*TNF-mediated chronic liver injury:
Our group is interested in the interplay between IKKγ/Nemo and TNFR-mediated cell death of hepatocytes during chronic liver injury. The nuclear factor (NF)-κB signaling pathway mediates a variety of important cellular functions by regulating immune and inflammatory responses. NF-κB transcription factors are kept inactive in the cytoplasm through binding to members of the IκB family of inhibitory proteins. Upon stimulation, NF-κB translocates into the nucleus, where it activates pro-inflammatory target genes. IKKγ/Nemo is the essential regulatory unit of the IKK complex. Deletion of IKKγ/Nemo is lethal during embryonic development, as mice die from hepatocyte apoptosis. Futhermore, hepatocyte-specific IKKγ/Nemo knockout mice (NemoΔhepa) are highly susceptible to TNF-mediated spontaneous cell death. NemoΔhepa mice develop a spontaneous phenotype characterized by apoptosis, compensatory proliferation, hepatitis and end-stage hepatocellular carcinoma. All of the above renders this animal model ideal for investigating human NASH and HCC. At present, we are very interested in the role of death receptors, the MAPKs, oxidative stress and the immune system during the Nemo-mediated hepatitis.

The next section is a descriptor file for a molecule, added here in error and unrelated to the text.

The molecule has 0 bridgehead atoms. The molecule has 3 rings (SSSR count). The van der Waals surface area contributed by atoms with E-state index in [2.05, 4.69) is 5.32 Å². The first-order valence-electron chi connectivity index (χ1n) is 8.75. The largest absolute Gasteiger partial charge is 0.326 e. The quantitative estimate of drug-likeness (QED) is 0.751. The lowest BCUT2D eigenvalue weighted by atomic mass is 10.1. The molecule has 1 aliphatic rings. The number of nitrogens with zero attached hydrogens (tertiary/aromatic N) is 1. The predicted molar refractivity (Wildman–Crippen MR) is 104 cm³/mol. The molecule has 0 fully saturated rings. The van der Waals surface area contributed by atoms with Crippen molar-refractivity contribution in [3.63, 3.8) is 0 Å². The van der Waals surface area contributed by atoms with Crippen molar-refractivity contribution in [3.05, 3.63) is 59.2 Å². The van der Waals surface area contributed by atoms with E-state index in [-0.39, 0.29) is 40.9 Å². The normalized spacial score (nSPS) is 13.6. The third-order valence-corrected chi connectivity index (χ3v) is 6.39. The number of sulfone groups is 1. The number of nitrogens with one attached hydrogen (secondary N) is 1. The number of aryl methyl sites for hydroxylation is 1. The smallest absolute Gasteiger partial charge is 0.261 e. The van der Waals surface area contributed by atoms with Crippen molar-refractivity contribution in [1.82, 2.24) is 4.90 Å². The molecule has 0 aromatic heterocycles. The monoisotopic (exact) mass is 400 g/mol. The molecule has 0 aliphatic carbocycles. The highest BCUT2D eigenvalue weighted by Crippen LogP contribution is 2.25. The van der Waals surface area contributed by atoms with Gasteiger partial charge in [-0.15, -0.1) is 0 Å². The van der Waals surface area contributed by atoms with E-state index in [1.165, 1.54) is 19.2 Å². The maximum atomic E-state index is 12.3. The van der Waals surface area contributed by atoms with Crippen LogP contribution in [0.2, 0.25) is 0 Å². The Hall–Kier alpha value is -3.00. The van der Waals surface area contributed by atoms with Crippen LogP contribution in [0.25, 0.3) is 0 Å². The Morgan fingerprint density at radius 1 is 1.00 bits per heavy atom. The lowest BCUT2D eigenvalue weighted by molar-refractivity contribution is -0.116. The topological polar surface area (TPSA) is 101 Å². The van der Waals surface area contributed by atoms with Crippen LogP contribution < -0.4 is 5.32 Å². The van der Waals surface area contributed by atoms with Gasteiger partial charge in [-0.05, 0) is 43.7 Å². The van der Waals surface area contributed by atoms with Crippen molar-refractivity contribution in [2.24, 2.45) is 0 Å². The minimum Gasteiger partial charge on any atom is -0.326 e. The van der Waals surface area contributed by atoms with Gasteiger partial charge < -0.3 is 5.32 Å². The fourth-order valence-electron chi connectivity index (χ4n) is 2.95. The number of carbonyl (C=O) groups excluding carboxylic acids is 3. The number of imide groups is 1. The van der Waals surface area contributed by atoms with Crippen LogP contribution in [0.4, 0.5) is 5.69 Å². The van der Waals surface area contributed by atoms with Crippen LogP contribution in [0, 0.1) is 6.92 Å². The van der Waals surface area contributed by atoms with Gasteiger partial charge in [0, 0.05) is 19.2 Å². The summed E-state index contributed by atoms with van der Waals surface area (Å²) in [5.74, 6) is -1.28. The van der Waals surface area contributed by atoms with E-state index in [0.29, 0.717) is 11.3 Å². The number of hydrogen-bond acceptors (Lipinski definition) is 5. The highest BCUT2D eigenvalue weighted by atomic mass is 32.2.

*Innate immune signaling and gut-liver interactions in different models of liver injury
Hepatic inflammation is a common trigger of liver disease, and is considered the main driver of hepatic tissue damage leading to fibrogenesis and hepatocellular carcinoma (HCC) development. The inflammatory phenotype during CLD can be attributed to the innate immune system, which is the first line of defence against invading pathogens and is crucial for the overall survival of the host. Recognition of immunogenic signals by the innate immune system is orchestrated via pathogen recognition receptors (PRR), such as Toll-like receptors (TLR) and NOD-like receptors (NLR). PRRs recognize pathogen-associated molecular patterns (PAMPS) and endogenous damage-associated molecular patterns (DAMPS) that are increased in the circulation due to increased bacterial translocation and tissue damage, respectively. The activation of these PRRs induces the transcription of genes involved in the innate immune responses, such as pro-inflammatory cytokines (e.g. IL-1b, IL-6), Type-1 interferons, anti-microbial proteins and many others. Therefore, PRR signalling can play a crucial role during hepatic injury. The focus of our group is to unravel the hepatic inflammatory response, mechanisms by which immune cells are activated and recruited into the liver, how these cells cause injury and stress, and the interactions with the gut microbiome.